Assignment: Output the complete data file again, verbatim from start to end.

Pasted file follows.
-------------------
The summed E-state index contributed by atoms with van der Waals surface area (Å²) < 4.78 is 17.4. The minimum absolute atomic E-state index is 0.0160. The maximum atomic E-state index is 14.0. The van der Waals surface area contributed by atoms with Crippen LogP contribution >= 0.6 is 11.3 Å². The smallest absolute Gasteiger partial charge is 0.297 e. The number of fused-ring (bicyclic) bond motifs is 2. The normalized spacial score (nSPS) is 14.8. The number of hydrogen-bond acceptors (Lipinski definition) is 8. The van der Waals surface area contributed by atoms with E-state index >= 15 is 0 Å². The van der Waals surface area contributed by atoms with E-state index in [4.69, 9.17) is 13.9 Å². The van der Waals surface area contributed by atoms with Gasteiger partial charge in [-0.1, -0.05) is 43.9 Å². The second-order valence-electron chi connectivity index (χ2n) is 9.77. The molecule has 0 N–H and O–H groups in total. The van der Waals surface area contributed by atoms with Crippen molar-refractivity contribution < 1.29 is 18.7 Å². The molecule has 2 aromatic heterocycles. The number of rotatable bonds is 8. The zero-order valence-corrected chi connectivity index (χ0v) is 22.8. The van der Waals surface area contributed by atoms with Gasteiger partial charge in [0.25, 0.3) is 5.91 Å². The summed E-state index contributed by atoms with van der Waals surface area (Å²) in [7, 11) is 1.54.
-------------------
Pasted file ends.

The summed E-state index contributed by atoms with van der Waals surface area (Å²) < 4.78 is 17.4. The minimum absolute atomic E-state index is 0.0160. The maximum atomic E-state index is 14.0. The van der Waals surface area contributed by atoms with Crippen LogP contribution >= 0.6 is 11.3 Å². The smallest absolute Gasteiger partial charge is 0.297 e. The number of fused-ring (bicyclic) bond motifs is 2. The normalized spacial score (nSPS) is 14.8. The number of hydrogen-bond acceptors (Lipinski definition) is 8. The van der Waals surface area contributed by atoms with E-state index >= 15 is 0 Å². The van der Waals surface area contributed by atoms with E-state index in [4.69, 9.17) is 13.9 Å². The van der Waals surface area contributed by atoms with Gasteiger partial charge in [-0.1, -0.05) is 43.9 Å². The second-order valence-electron chi connectivity index (χ2n) is 9.77. The molecule has 0 N–H and O–H groups in total. The van der Waals surface area contributed by atoms with Crippen molar-refractivity contribution < 1.29 is 18.7 Å². The molecule has 2 aromatic heterocycles. The number of rotatable bonds is 8. The zero-order valence-corrected chi connectivity index (χ0v) is 22.8. The van der Waals surface area contributed by atoms with Gasteiger partial charge in [0.25, 0.3) is 5.91 Å². The summed E-state index contributed by atoms with van der Waals surface area (Å²) in [7, 11) is 1.54.